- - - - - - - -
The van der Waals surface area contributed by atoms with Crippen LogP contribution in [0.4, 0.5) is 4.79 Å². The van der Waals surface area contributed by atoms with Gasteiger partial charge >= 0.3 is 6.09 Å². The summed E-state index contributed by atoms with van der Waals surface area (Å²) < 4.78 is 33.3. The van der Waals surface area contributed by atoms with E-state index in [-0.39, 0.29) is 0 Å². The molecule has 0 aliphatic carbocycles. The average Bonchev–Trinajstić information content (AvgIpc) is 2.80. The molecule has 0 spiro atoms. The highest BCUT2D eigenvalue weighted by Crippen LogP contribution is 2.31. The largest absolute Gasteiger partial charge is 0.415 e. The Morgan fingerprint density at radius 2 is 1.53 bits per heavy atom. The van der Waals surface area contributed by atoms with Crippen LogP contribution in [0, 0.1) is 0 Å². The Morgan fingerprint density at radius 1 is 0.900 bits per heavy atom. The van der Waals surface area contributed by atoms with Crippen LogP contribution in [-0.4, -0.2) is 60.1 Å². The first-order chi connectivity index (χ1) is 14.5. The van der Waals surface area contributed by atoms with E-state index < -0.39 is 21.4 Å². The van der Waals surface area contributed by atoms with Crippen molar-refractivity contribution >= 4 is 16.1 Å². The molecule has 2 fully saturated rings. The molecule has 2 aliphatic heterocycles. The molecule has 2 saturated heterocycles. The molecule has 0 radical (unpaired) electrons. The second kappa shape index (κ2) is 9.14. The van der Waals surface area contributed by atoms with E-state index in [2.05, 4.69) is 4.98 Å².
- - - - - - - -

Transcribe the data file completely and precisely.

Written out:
The van der Waals surface area contributed by atoms with Crippen LogP contribution in [0.4, 0.5) is 4.79 Å². The van der Waals surface area contributed by atoms with Gasteiger partial charge >= 0.3 is 6.09 Å². The summed E-state index contributed by atoms with van der Waals surface area (Å²) < 4.78 is 33.3. The van der Waals surface area contributed by atoms with E-state index in [-0.39, 0.29) is 0 Å². The molecule has 0 aliphatic carbocycles. The average Bonchev–Trinajstić information content (AvgIpc) is 2.80. The molecule has 0 spiro atoms. The highest BCUT2D eigenvalue weighted by Crippen LogP contribution is 2.31. The largest absolute Gasteiger partial charge is 0.415 e. The Morgan fingerprint density at radius 2 is 1.53 bits per heavy atom. The van der Waals surface area contributed by atoms with Crippen LogP contribution in [0, 0.1) is 0 Å². The Morgan fingerprint density at radius 1 is 0.900 bits per heavy atom. The van der Waals surface area contributed by atoms with Crippen LogP contribution in [-0.4, -0.2) is 60.1 Å². The first-order chi connectivity index (χ1) is 14.5. The van der Waals surface area contributed by atoms with E-state index < -0.39 is 21.4 Å². The van der Waals surface area contributed by atoms with Crippen molar-refractivity contribution >= 4 is 16.1 Å². The molecule has 2 fully saturated rings. The molecule has 2 aliphatic heterocycles. The molecule has 2 saturated heterocycles. The molecule has 0 radical (unpaired) electrons. The second kappa shape index (κ2) is 9.14. The van der Waals surface area contributed by atoms with E-state index in [2.05, 4.69) is 4.98 Å².